However, nothing contained in the above paragraph shall limit the rights of either Contracting Party to require airlines designated under this Annex by either Contracting Party to adhere to requirements relating to the protection of passenger funds and passenger cancellation and refund rights.

Section 3

Except with respect to the consumer protection rules referred to in the preceding paragraph above, neither Contracting Paliy shall require an airline designated under this Annex by the other Contracting Party, in respect of the carriage of traffic from the territory of that other Contracting Party or of a third country on a one-way or round-trip basis, to submit more than a declaration of conformity with the applicable laws, regulations and niles referred to under section 2 of this Annex or of a waiver of these laws, regulations, or rules granted by the applicable aeronautical authorities.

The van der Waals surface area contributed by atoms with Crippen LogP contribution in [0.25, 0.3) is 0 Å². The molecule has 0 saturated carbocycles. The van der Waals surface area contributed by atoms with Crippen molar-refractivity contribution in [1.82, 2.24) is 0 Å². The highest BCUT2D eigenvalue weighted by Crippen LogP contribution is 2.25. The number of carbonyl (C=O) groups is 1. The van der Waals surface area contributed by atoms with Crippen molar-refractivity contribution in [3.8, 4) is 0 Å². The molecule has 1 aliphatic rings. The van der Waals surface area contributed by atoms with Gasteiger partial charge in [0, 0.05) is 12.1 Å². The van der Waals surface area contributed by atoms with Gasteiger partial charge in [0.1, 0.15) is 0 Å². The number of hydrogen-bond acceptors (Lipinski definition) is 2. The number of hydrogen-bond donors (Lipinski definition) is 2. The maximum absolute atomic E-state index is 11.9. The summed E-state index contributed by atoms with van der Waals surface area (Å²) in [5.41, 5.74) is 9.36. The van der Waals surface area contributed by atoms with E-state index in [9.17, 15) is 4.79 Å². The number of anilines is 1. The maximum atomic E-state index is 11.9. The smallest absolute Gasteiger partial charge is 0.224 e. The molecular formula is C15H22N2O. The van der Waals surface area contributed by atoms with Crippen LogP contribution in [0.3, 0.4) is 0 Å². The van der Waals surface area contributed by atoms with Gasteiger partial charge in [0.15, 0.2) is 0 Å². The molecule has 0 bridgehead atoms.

ANNEX III

Principles of Non-Discrimination Within and Competition among Computer Reservations Systems

Recognizing that Article II (Fair Competition) of this Agreement guarantees the airlines of both Contracting Parties "a fair and equal opportunity to compete, II

Considering that one of the most important aspects of the ability of an airline to compete is its ability to inform the public of its services in a fair and impartial manner, and that, therefore, the quality of information about airline services available to travel agents who directly distribute such information to the traveling public and the ability of an airline to offer those agents competitive computer reservations systems (CRSs) represent the foundation for an airline's competitive oPPoI1tmities, and